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Indonesian food on a golden platter

Update: January, 05/2015 - 16:36

Immersion: "The fastest way of learning about a culture is through its cuisine," chef Haryo says.

CHEF

by Tertiani ZB Simanjuntak

In his own words, this Indonesian culinary expert is an artist.

Haryo Pramoe is not only preserving traditional tastes with five-star presentation, the celebrity chef is also promoting local cuisine in artistic way.

The chef starts work each day with a hearty "Assalamualaikum" (Peace be with you) in his kitchen laboratory in the Space restaurant in Jakarta's tony Kemang district.

He also runs the Indonesian Food Channel on YouTube, featuring shows presented by locals in their own dialect.

"Through the channel we want to introduce Indonesia as a whole. Not only the food, but also the story behind it, the language and the culture of where the food comes from," Haryo says.

With the same spirit, he co-founded Indonesian Chefs Association, an organisation of 1,800 people nationwide who share the same concerns.

"We encourage the use of local produce instead of imported canned vegetables and preserved foods. In this country we can find freshly plucked produce available anytime," said the 39-year-old father of one.

Working with the arts and design community in nearby Bandung, West Java; Haryo plans to promote Indonesian specialty foods by selling T-shirts and other collectible merchandise for limited sale overseas.

"The challenge is how to make the illustration of the food emblazoned on the merchandise," he said.

Born in Jakarta on March 8, 1975, to the family of an accountant at state oil and gas company Pertamina, Haryo was always a free thinker.

He was the drummer of a heavy-metal cover band named Parau (Croak) during his school days, but abandoned his dreams of becoming a musician when he couldn't write his own songs.

"I was just being honest with myself. I'm not good at math but I love to cook," he said, explaining why he chose to study at Jakarta's Trisakti Institute of Tourism rather than taking his father's path.

Lab work: Haryo Pramoe at work at his kitchen "laboratory" in South Jakarta. — Photo by Tertiani ZB Simanjuntak

His cooking skill brought him to the Netherlands, where he made new dish called "Lautan Cinta" (Love Ocean), mixing seafood salad with pempek, the signature dish of Palembang, South Sumatra, and an ice cream made of lemongrass, garlic and rose petals.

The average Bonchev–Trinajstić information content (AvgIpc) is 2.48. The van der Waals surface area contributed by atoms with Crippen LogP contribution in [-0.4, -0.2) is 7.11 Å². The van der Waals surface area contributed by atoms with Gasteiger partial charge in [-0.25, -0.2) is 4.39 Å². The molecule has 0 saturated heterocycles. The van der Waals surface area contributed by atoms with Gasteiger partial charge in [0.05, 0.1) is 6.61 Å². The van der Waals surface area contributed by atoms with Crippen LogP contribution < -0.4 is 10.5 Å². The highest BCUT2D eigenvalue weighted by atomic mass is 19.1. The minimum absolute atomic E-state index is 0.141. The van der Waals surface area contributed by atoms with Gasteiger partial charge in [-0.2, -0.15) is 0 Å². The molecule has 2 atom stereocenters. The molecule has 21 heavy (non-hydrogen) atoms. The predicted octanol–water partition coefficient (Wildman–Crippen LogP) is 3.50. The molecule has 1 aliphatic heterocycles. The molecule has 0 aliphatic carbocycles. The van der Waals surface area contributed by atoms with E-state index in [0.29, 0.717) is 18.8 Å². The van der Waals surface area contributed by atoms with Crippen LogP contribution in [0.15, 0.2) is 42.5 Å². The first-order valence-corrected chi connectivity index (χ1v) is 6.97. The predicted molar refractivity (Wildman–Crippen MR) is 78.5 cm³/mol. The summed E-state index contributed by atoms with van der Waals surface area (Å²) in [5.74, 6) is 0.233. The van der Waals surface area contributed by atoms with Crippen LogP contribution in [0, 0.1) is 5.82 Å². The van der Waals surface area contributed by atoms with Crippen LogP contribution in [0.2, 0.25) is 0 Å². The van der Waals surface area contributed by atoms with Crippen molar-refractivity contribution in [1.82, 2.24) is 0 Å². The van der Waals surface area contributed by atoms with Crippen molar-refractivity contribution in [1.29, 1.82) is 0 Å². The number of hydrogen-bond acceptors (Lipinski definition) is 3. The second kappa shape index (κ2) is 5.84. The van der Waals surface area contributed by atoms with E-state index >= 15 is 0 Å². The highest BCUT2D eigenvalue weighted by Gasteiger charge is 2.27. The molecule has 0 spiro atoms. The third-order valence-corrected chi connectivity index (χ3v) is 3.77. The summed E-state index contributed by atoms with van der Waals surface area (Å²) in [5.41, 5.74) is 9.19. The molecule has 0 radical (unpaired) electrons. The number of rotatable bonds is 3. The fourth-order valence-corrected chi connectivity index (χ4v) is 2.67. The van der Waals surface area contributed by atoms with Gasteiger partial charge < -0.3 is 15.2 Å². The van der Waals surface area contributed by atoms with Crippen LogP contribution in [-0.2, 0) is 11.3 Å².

When Haryo moved to the US he broke the best-selling ribs record at the Hotel Hyatt in Colorado.

Upon his return to Indonesia, he soon gained popularity, as his reputation preceded him. The camera loved him: Haryo became the host of several television cooking programmes in Indonesia and even co-hosted a programme in Malaysia.

His experience overseas had triggered his nationalist pride, especially after he found out that his soft-spoken grandfather Sumanang, who always gave him chocolate bars, was a government minister in the 1950s and the founder of the nation's Antara news agency.

"I asked my father one day why he couldn't send me studying overseas like other kids and he said that he would never have his hand on the government's money. I now share the responsibility to contribute a progress to the country," he said.

Haryo is working with government officials to promote Indonesian cuisine and plans to organise Indonesia Food Festival next year.

"We're currently curating the food from each region," he said.

Haryo said that he has no interest in writing a cook book. "I don't write. I'd rather upload cooking videos, because in this visual culture people prefer learning how-tos from YouTube.

"I hope the young generation of this country knows how to cook Indonesian food, at least three dishes, because the fastest way of learning a culture is through its cuisine." — Jakarta Post

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